all of the observed differences in rates of musculoskeletal disorders. In other words,

whether biomechanical stressors or something else have caused higher rates of

musculoskeletal disorders could not be definitively answered.”1 The courts came to


1
Szabo RM, King KJ: Repetitive stress injury: diagnosis or self-fulfilling prophecy?
similar conclusions. In 1997, a group of plaintiffs went to trial in a mass consolidation of

cases against one particular keyboard manufacturer. Once again, the claim of a link

between typing and injury did not hold up. The jury unanimously can down in favor of

the defendant and to-date no one has succeeded in litigation against a computer-key-

board manufacturer. If typing is not the cause of unspecified musculoskeletal disorders,

what is?

Recall the hypothesis that musculoskeletal disorders are somatic syndromes.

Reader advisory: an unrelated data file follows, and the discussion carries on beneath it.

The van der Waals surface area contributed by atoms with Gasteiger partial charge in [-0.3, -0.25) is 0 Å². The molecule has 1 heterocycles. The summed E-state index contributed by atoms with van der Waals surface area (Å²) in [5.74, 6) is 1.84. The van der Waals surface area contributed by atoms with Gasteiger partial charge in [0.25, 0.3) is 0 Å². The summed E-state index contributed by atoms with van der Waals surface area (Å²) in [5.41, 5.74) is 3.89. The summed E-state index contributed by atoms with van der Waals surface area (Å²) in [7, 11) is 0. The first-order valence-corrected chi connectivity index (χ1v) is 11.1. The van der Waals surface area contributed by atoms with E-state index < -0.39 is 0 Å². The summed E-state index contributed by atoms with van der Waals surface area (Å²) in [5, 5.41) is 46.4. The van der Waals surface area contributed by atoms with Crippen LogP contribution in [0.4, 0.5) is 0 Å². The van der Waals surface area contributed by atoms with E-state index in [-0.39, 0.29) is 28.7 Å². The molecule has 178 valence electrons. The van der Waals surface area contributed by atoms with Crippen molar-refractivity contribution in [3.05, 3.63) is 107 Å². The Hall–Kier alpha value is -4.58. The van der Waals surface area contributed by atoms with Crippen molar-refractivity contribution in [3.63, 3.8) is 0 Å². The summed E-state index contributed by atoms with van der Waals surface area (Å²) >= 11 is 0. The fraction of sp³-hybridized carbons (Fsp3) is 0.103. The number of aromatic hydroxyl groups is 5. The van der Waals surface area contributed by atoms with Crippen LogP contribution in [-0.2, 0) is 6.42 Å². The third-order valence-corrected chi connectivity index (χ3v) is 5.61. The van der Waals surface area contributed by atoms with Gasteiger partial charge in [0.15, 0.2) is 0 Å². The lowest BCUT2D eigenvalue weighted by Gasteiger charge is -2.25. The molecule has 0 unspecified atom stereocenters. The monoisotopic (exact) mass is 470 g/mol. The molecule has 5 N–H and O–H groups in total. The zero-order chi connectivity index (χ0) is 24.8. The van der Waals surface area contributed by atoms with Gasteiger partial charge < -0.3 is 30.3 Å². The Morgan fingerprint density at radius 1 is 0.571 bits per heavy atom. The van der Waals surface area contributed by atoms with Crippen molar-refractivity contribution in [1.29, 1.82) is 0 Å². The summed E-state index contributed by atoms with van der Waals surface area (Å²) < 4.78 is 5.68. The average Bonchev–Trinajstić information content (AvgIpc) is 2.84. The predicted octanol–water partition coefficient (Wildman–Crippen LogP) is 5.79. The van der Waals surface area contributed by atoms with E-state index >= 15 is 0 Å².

Researchers have had trouble trying to find a correlation between typing and

musculoskeletal disorders. Some pieces of evidence, such as the delayed onset of RSI, no

direct increase in RSI with increased intensity or frequency of typing and a lack of relief

from stopping typing, make it harder to support a theory of causal relationship between

typing and RSI. If we look at other characteristics of people who get work-related

musculoskeletal disorders some trends become clearer. Researchers have correlated

monotonous work, a perceived high workload, time pressure, and lack of social support

with musculoskeletal symptoms.

  Certain characteristics span and unite sufferers of all functional somatic

syndrome. Some hypothesize that it is medical specialization that has differentiated these

syndromes and that a substantial overlap exists between the individual syndromes and

that the similarities between them outweigh the differences. Scientists can observe